Blog

157 years of Australian Museum science at your fingertips

By: Rebecca Hancock, Category: Science, Date: 17 Jun 2009

Researchers around the world will soon have full online access to 157 years of scientific knowledge published in the Records of the Australian Museum.

Australian Museum publications

Shane McEvey © Australian Museum

Story by Dr Shane McEvey

In October 2008 the Australian Museum's Scientific Publications Unit began digitising the 157-year legacy of science published to date in the journals Records of the Australian Museum, Australian Museum Memoirs and Technical Reports of the Australian Museum.

By October 2009 researchers around the world will have full access via the Australian Museum website to all the knowledge contained in this vast 34,000-page library.

Improving access and functionality

Finding information in the online journals is extremely fast and simple. The pages of text are stored in fully searchable PDF (portable document format). A reader can enter any word or phrase (such as 'island' or 'fruit fly') and in a split second find all occurrences of the search word in the text.

This level of access is made possible because each page has been scanned using OCR (optical character recognition) - a process that preserves the original appearance of the page exactly while adding an additional layer of searchable text to the electronic file.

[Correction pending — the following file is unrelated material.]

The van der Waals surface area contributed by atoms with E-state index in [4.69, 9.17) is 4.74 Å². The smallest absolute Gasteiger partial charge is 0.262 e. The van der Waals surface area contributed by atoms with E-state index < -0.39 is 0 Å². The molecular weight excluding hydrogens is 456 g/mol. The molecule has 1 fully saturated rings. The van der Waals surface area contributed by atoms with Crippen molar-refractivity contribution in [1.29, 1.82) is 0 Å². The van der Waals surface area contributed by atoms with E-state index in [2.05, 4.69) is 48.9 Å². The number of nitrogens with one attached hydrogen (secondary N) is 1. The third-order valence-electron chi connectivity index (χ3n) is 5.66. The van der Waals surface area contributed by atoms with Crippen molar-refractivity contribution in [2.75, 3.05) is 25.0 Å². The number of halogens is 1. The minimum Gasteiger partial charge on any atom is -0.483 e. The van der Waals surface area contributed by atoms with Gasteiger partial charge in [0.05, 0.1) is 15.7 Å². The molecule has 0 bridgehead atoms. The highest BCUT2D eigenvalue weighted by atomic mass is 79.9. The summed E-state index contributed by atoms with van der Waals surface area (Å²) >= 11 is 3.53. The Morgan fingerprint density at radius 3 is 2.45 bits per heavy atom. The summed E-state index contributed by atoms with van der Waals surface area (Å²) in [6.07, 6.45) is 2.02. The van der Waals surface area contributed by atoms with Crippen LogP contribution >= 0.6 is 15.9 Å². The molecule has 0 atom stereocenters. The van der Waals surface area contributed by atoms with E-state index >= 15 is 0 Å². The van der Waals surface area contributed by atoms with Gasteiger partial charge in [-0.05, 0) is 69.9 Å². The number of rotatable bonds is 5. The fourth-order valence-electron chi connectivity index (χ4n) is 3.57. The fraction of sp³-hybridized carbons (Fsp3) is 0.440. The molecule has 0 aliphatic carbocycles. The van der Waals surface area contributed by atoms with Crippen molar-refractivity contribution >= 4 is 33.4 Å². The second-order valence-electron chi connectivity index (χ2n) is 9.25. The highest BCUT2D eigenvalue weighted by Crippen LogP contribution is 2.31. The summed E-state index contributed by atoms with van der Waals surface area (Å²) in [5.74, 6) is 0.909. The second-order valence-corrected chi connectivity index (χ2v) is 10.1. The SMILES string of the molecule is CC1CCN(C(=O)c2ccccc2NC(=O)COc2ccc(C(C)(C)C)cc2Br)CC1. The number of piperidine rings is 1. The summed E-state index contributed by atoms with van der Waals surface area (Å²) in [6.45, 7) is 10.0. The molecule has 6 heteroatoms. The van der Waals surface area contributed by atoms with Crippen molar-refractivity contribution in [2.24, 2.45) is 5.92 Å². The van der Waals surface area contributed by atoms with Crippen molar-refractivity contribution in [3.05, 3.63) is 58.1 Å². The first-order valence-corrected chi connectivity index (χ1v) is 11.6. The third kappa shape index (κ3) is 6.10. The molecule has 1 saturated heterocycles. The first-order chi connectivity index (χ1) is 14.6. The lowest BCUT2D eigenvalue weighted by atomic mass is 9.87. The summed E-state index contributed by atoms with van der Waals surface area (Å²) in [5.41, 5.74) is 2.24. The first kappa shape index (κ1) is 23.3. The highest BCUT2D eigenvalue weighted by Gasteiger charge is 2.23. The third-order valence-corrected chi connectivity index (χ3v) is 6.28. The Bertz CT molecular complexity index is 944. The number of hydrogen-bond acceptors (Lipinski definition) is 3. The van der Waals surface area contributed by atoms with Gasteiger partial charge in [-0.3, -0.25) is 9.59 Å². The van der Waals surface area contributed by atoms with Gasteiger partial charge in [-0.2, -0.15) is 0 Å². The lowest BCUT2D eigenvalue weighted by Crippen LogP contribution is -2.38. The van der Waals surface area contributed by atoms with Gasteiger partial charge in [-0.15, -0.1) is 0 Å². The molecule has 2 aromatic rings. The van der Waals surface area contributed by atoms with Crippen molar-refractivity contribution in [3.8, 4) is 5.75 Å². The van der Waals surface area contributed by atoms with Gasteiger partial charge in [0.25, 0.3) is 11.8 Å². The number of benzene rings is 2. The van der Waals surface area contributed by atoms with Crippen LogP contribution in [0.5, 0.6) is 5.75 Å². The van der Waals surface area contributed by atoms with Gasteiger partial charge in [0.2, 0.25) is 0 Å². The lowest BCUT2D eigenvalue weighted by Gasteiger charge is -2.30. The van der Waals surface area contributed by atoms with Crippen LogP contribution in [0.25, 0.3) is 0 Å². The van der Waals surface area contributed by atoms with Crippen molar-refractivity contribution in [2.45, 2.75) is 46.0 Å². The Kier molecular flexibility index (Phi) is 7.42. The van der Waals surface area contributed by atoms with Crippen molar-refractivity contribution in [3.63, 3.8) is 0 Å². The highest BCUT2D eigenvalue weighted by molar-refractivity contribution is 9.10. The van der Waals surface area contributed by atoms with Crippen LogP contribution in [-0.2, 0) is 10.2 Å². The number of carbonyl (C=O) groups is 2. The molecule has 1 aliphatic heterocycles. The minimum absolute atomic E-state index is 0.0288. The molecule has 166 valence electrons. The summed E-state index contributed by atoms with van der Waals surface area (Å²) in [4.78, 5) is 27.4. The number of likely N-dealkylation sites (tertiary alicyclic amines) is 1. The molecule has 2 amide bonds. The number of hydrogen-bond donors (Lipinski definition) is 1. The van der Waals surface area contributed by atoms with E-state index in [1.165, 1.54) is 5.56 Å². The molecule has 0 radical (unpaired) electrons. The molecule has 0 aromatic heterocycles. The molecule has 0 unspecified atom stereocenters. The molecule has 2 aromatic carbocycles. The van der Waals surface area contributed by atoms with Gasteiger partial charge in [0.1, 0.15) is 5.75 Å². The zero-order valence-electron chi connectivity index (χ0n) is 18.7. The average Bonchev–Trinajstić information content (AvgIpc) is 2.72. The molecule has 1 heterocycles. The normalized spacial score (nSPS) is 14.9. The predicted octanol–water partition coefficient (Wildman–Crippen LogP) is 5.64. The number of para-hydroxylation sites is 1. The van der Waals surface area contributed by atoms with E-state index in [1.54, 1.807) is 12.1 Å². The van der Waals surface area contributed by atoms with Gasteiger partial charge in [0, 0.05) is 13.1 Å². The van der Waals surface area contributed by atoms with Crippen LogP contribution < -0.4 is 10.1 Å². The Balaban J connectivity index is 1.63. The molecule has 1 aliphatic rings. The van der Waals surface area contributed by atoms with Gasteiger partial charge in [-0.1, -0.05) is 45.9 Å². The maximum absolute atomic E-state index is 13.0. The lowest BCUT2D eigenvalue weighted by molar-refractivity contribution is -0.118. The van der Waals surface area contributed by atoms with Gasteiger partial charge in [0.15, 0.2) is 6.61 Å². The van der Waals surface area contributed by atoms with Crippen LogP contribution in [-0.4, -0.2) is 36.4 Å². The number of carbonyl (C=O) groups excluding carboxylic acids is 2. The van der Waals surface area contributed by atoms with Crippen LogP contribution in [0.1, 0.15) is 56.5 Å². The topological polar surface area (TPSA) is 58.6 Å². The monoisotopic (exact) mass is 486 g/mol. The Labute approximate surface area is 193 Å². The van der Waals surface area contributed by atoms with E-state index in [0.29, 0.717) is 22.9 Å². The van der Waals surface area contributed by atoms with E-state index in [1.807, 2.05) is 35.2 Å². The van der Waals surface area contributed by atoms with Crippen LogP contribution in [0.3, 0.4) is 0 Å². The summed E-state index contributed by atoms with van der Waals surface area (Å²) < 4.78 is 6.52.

Functionality of the text is being further enhanced using hyperlinks, which are links embedded in the text that can transport the reader immediately to other online works. Each of the 1525 PDFs (one for each of the scientific publications) has been registered with a unique digital object identifier (DOI) to optimise this functionality.

A wealth of knowledge about nature and cultures

The extent of the Museum's contribution to the exploration of nature and cultures in Australia is nowhere more tangible than in the thousands of pages we've published throughout last century and in the last decade of the nineteenth century. For example:

  • numerous bulletins of drawings and observations of Indigenous northern Australian cultures by Walter Roth (c. 1908)
  • the discovery and taxonomic work on hundreds of Australian Mollusca by Charles Hedley (c. 1900-1920s)
  • the detailed classification of Australian spiders by William Joseph Rainbow (c. 1900-1910)
  • archaeological and anthropological studies of Indigenous Australians by Frederick McCarthy (c. 1940-1960s) and, more recently,
  • the contribution to our knowledge of the tens of thousands of species of flies that occur in Australasia (David McAlpine, 1950s to present) and diversity of amphipods in marine habitats of surrounding oceans (Jim Lowry, 1980s to present).

All these scholarly works are now part of the cross-linked, cross-referenced, interconnected hypertext of the twenty-first century scientific literature. Have a look:

Roth, 1909, Rec. Aust. Mus. 7(4): 189-211
Hedley, 1901, Rec. Aust. Mus. 4(1): 22-27
Rainbow, 1913, Rec. Aust. Mus. 10(1): 1-16
Lowry & Stoddart, 1992, Rec. Aust. Mus. 44(2): 185-245